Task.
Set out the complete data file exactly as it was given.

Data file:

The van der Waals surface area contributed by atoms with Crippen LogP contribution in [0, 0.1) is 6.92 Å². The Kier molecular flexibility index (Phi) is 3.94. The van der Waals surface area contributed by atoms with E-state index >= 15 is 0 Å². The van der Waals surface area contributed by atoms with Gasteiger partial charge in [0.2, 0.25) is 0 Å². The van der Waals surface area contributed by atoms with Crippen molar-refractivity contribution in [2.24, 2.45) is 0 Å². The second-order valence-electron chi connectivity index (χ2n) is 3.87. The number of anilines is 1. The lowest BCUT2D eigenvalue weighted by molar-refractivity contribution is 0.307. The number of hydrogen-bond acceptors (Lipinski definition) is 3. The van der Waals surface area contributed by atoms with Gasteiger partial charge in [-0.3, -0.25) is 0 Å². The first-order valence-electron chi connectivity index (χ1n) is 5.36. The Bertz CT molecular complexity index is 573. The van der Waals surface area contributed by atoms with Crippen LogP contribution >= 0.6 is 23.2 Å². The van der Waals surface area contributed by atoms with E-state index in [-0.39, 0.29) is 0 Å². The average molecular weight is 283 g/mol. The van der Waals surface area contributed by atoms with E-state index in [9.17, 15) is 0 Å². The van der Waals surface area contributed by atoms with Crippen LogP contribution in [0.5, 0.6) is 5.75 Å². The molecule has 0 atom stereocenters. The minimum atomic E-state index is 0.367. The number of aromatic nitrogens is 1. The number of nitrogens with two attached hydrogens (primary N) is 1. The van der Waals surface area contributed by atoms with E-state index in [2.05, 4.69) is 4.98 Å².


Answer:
The van der Waals surface area contributed by atoms with Crippen LogP contribution in [0, 0.1) is 6.92 Å². The Kier molecular flexibility index (Phi) is 3.94. The van der Waals surface area contributed by atoms with E-state index >= 15 is 0 Å². The van der Waals surface area contributed by atoms with Gasteiger partial charge in [0.2, 0.25) is 0 Å². The van der Waals surface area contributed by atoms with Crippen molar-refractivity contribution in [2.24, 2.45) is 0 Å². The second-order valence-electron chi connectivity index (χ2n) is 3.87. The number of anilines is 1. The lowest BCUT2D eigenvalue weighted by molar-refractivity contribution is 0.307. The number of hydrogen-bond acceptors (Lipinski definition) is 3. The van der Waals surface area contributed by atoms with Gasteiger partial charge in [-0.3, -0.25) is 0 Å². The first-order valence-electron chi connectivity index (χ1n) is 5.36. The Bertz CT molecular complexity index is 573. The van der Waals surface area contributed by atoms with Crippen LogP contribution >= 0.6 is 23.2 Å². The van der Waals surface area contributed by atoms with E-state index in [-0.39, 0.29) is 0 Å². The average molecular weight is 283 g/mol. The van der Waals surface area contributed by atoms with E-state index in [9.17, 15) is 0 Å². The van der Waals surface area contributed by atoms with Crippen LogP contribution in [0.5, 0.6) is 5.75 Å². The molecule has 0 atom stereocenters. The minimum atomic E-state index is 0.367. The number of aromatic nitrogens is 1. The number of nitrogens with two attached hydrogens (primary N) is 1. The van der Waals surface area contributed by atoms with E-state index in [2.05, 4.69) is 4.98 Å².